I’m using the Cerbuino Bee board and notice errors in the value of variables that use double precision numbers.

Example:

double[] MY_VAR = new double[2] {1.0, 1.1};

Debug.Print("MY_VAR[0] = " + MY_VAR[0]);

Debug.Print("MY_VAR[1] = " + MY_VAR[1]);

In Debug window:

MY_VAR[0] = 1

MY_VAR[1] = 1.1000000000000001

Why is there an error with the value of MY_VAR[1] and how do I get rid of it? This small error becomes significant after many iterations in a for loop, for example.

Thx

That’s how floating point numbers work on computers. You can’t do anything about it…

I thought you could use the decimal type In full dot net. Not sure if it’s implimented in netMF

You could check if the error is part of the debug.print conversion.

How do I do that?

Do many calculations and then debug.print the result.

I placed MY_VAR[1]=1.1 in a for loop and added 0.1 to it 10000 times and printed the answer:

1001.1000000001591

I must be doing something wrong.

How do I get rid of this error?

Thanks

I think that you did not made any error. The result is, as Simon mentioned, part of implementation in netmf. Have you tried Hagsters suggestion?

@ tdcooper33 - basically not every decimal fraction has an exact equivilent in floating point types. There is eventually a point where you get some quantization error. Also, as the number to the left of the decimal point gets bigger there is less room to represent the fractional component.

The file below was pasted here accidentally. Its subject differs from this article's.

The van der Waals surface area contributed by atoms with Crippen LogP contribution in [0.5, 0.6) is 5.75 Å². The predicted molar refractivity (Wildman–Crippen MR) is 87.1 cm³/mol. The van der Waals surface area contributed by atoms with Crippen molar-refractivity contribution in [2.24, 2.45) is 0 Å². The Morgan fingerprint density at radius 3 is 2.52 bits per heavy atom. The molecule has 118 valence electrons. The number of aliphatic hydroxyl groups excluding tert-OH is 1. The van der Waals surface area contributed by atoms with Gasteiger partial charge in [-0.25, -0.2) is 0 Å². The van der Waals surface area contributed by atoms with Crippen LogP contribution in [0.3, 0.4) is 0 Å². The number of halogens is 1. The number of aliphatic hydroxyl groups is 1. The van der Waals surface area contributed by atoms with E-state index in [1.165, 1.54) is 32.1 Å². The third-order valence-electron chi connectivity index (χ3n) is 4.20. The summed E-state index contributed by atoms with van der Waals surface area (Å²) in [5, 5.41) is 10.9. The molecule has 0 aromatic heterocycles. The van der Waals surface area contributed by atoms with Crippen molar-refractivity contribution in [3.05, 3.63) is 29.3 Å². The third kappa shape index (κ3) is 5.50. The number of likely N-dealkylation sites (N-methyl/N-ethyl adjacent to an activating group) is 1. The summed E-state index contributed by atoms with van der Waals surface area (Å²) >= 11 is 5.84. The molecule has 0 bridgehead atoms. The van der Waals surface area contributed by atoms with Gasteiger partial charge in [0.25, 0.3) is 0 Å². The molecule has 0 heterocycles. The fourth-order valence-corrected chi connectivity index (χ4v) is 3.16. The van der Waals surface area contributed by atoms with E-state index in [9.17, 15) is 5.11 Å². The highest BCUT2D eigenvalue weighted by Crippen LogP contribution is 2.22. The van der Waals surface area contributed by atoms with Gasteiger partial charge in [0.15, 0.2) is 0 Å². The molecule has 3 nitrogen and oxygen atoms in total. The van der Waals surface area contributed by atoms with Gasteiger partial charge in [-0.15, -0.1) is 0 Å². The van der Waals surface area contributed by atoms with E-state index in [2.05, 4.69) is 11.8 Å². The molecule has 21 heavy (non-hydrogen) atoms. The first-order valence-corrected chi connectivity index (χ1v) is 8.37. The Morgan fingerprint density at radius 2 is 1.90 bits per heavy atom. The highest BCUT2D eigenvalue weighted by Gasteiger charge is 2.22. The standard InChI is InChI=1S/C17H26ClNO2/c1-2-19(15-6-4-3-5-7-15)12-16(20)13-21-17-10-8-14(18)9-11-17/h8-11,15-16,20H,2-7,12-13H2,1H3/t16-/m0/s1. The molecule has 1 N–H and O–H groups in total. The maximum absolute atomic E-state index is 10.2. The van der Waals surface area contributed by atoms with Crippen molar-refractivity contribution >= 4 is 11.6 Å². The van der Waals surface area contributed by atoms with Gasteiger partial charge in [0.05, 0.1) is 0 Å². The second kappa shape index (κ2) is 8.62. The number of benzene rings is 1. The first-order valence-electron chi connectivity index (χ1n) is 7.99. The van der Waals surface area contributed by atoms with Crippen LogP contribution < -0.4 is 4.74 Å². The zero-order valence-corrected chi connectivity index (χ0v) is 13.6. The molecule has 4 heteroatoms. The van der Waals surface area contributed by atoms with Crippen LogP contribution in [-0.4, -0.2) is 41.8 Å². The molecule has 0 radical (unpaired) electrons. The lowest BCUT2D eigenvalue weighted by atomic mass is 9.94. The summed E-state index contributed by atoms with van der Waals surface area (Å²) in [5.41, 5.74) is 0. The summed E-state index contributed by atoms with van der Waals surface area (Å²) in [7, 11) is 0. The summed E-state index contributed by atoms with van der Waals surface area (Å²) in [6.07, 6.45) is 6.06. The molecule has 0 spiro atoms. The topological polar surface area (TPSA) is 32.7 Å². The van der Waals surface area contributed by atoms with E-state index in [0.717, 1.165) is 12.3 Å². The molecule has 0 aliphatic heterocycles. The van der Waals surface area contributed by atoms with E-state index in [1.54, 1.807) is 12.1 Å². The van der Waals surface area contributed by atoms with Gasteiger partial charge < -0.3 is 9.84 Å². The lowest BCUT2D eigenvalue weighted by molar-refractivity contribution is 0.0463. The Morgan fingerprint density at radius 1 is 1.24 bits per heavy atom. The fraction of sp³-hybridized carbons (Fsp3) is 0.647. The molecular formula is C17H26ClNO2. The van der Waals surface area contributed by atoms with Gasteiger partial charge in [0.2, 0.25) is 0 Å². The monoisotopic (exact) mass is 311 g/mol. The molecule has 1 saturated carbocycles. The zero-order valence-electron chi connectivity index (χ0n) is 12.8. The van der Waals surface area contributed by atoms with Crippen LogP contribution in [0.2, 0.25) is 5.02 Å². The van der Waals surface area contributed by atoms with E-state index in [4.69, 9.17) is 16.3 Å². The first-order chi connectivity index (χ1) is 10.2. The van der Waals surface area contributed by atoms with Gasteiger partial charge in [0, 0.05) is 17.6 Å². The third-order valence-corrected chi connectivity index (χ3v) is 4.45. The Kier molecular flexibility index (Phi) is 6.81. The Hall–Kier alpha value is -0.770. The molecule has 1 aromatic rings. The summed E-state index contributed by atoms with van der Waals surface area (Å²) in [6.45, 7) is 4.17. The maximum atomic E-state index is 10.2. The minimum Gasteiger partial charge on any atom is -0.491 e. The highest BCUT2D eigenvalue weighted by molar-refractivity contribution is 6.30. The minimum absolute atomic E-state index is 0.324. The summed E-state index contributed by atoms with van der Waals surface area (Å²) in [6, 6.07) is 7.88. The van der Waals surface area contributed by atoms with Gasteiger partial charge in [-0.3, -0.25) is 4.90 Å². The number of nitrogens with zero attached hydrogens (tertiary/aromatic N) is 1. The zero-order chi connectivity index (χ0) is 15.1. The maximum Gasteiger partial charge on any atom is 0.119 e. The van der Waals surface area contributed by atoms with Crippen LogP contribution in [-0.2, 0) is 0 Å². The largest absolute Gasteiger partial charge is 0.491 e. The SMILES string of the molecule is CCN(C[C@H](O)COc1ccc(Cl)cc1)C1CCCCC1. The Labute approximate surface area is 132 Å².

There are plenty of ways around this if it causes problems. You could multiply all your numbers by 10 for example.

The .net “decimal” type has more precision, but it is not available in micro.net unfortunately.

As Simon mentioned, this is just how computers work.

If you open windows calculator, and take the square root of 4, you get 2. If you subtract 2 from that result, you don’t get 0, you get the result below.

It’s just a limitation of floating point implementation. the “decimal” type uses 128 bits, so it is accurate out to 28 or 29 decimal places. Floating point uses 32 bits as is only good for 7-8 decimal places. Double (thus the name) uses 64 bits and is good to around 15-16 digits.

Your “double” value started showing errors at 16 digits, which is expected with double.

the MF does not support decimal.

MF supports 32 bit (Float) and 64 bit (Double) floating point. The same as full .net. There is nothing wrong or different with the MF implementation. Google floating point numbers, and you will find explanations of. what you are seeing.

Alright guys thanks. It’s just that this error accumulates over time and causes issues in the main program. At least it doesn’t appear to be random in this case so maybe it can be accounted for. Thanks again.